Being present in the first Committee of the United Nations General Assembly deliberating the establishment of a binding Treaty to outlaw nuclear weapons is somewhat déjà vu for me… I was at the UN Special Session on Disarmament in 1988, when I was a Senator for WA representing nuclear disarmament issues.
It seems on the one hand, that progress is moving like glue ….countries stuck in the past, hopinag that nuclear weapons states will do what they've said athey would do ever since the Nuclear Non-Proliferation Treaty was entered into force in 1970.
And, on the other hand, excitement is growing as there are moves to increase the number of nations prepared to co-sponsor Resolution 41, put forward by Austria, which has now attracted 58 co-sponsors, with another fifty or so nations likely to support the motion when the vote is put.
So, it seems most likley to succeed; it is a question by how many votes, and whether the nclear weapons staes (NWS) and their minions, can bully smaller ai-dependent nations to withdraw their support.
The race is on: it is a highly charged political atmosphere, yet everyone is typically polite usig UN-speak to put their countries' positions. I have heard French and Russian delegates disparage the efforts of the majority of nations as "novelty ideas" & "populist proposals", whilst conveying their ongoing commitment to nuclear disarmament!
Well, we've been waiting for over sixty years for the abolition of these dreadful weapons of mass destruction ….too long already.
NWS have utterly failed to deliver on article VI of the Nuclear Non-Proiferation Treaty, which obliges them to dsimantle their nuclear weapons. Now, some of them, and their minions, have the gall to suggest that we reutrn to yet another round of negotiations, seeking consensus, before action is taken. Consensus has been, and remains, extremely elusive.
This is a recipe for maintenance of the staus quo. The nations which possess nuclear ut NWS are currently spending billions of dollars modernising weapons, now numbering nine, are reluctant (to put it mildly) to relinquish what they percieve as their privileged position. Metaphorically, they are kicking and screaming at most of the world's nations, representing more than 85% of the global population (and that figure stands for community opinion in NWS as well); they are affronted that countries beyond their direct control are daring to challenge their nuclear supremacy.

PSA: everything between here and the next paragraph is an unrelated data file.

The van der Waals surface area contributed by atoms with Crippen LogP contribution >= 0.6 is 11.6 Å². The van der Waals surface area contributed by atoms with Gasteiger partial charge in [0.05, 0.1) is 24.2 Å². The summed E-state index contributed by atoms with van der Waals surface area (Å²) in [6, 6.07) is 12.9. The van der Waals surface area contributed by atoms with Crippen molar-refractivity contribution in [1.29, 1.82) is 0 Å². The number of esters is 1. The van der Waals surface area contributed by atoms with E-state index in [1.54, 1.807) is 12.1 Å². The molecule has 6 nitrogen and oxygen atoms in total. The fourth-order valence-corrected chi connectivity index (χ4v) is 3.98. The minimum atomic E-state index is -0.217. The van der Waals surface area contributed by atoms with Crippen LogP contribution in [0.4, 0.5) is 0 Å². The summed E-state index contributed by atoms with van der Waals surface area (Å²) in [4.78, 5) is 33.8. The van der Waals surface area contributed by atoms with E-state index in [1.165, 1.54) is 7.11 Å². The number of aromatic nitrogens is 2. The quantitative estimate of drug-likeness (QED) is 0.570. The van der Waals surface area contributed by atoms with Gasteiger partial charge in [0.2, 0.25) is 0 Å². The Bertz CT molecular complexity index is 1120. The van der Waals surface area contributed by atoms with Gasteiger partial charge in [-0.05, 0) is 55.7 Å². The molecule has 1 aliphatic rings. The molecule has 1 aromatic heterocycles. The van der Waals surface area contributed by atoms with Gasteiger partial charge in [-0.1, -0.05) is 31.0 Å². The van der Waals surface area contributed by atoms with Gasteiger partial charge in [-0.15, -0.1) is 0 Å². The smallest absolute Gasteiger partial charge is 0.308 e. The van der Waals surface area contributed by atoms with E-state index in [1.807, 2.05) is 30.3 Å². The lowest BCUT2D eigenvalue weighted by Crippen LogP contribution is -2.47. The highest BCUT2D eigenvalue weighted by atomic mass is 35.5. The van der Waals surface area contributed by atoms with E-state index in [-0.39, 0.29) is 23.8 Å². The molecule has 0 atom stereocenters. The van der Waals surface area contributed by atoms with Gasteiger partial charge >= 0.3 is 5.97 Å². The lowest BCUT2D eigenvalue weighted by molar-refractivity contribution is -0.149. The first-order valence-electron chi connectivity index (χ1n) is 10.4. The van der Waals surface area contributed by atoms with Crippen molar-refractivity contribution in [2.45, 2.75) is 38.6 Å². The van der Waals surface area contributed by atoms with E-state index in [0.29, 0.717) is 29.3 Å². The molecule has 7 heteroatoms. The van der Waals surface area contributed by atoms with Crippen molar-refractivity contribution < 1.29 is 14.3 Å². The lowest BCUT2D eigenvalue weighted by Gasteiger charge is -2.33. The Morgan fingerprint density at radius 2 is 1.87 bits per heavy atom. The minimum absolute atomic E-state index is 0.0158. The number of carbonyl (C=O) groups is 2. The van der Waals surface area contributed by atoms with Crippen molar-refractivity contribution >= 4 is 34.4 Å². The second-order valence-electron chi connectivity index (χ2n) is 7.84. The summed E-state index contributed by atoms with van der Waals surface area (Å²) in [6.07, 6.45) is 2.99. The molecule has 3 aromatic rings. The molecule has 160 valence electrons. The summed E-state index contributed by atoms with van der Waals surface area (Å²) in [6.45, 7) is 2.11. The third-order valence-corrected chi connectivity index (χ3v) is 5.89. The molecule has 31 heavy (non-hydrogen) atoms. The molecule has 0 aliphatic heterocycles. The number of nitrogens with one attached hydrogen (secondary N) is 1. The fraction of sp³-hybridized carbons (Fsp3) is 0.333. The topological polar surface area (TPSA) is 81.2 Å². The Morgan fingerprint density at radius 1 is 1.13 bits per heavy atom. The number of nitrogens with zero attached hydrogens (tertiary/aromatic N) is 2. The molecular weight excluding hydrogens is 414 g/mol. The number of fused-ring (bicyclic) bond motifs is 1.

After thirty eight years of working on this issue, to say I'm fed up and unimpressed is an understatement. I have heard all this before: gradualism, consensus, deterrence. While the NWS espouse nuclear disarmament, and indeed there are half the number of nukes than when I began my anti-nuclear journey, they are spending billions of dollars modernising their nuclear arsenals, which is totally hypocritical.
Even NWS states like Pakistan express disappointment on nuclear disarmament measures, and critisise the larger NWS for trying to preserve their strategic advantage. The proposal for a ban treaty is dismissed as "pseudo progress" and it is claimed that the Conference on Disarmament is the only worthwhile foarum for progressing nuclear disarmament. Yet the Conference on Disarmament has been stuck for over twenty years, unable to even agree on an agenda for discussion! Yawn! It's a perfect recipe for ensuring that nothing happens.
And where is Australia in all this? Sadly, as a minion of the US Government, our country will be voting against L41. Not only that, the Australian delegation has been undermining the possibility of its passage (check Senate estimates last week about the move taken by our representatives in Geneva on August 19th). This is shameful, and I feel embarrassed.
Listening to the hopes of other countries for the ban treaty to be put in place is more hopeful, along with treaties banning the other mass-destructive weapons in the chemical and biological categories. The time has come for this nuclear ban to happen.
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